Radio Station Strategy

Netradio My buddy Walt Koschnitzke posted a story yesterday on ASB about a new internet radio device that will use Wi-Fi and be able to pick up thousands of internet radio stations. When you couple it with the advent of regional broadband access, it will likely be bigger than XM and Sirius in terms of changing the way we listen at home and in our cars.

So, what’s a local radio station to do? In the very small markets, the station’s lament has always been that the FCC only gave us one AM and one FM license. How will I possibly compete?

Here’s my suggestion: Audio servers don’t cost near as much as FM transmitters, lawyers and engineers. Buy more audio servers. Keep broadcasting your mainstream formats and then start integrating your locally-produced content into niche format internet-only streams.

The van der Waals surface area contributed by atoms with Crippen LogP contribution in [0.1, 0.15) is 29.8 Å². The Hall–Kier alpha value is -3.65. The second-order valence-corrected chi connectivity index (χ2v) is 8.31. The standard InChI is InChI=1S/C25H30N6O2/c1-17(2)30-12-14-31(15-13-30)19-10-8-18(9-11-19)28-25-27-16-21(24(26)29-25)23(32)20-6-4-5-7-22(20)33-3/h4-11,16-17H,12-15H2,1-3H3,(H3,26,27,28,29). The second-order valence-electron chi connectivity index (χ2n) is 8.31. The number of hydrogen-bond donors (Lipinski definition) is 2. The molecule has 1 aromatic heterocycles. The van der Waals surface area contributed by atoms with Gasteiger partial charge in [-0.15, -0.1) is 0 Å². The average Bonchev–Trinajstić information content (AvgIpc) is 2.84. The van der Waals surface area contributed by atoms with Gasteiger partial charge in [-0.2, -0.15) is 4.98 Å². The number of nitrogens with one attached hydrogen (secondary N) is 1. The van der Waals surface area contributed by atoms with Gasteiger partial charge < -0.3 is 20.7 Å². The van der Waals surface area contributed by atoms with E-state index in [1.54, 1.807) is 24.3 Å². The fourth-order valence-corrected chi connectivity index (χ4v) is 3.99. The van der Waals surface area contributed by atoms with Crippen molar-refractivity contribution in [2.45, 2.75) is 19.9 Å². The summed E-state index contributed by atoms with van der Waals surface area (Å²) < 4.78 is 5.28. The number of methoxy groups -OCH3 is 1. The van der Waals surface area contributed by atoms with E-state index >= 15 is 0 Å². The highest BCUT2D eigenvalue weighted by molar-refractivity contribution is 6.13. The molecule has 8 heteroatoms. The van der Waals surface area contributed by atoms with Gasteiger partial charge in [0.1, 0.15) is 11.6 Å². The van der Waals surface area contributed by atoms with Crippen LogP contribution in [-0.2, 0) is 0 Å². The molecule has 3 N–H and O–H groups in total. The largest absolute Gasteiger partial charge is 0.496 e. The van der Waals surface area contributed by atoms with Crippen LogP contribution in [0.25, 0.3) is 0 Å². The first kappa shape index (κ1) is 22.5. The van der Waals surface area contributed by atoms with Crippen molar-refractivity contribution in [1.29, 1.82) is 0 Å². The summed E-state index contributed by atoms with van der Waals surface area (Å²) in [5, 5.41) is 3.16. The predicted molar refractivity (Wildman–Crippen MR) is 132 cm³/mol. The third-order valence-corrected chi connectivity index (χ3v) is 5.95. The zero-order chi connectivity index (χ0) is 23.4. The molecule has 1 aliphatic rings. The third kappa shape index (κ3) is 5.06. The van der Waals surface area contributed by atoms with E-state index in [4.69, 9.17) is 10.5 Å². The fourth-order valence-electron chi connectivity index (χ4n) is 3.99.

If I prefer classic country, but I like hearing local news and weather, you could produce such a stream and insert local ads as well. It’s a new revenue stream that’s just an upsell to your existing advertisers. You should also be able to measure it more accurately than your broadcast stations. You should be able to get incremental revenue out of your advertisers on a cost-per-listener basis. Use the adwords model and charge just a few cents per listener. What advertiser would refuse? 

How about a stream that just re-plays your local sports broadcasts? Edit them down to eliminate half-time and excessive time-outs and insert local sponsorships (these can even be different sponsors than on the original broadcast).

If you stick to your locally produced content and locally produced commercials, you also eliminate the sticky mess of union agreements on the talent side of the national ads.

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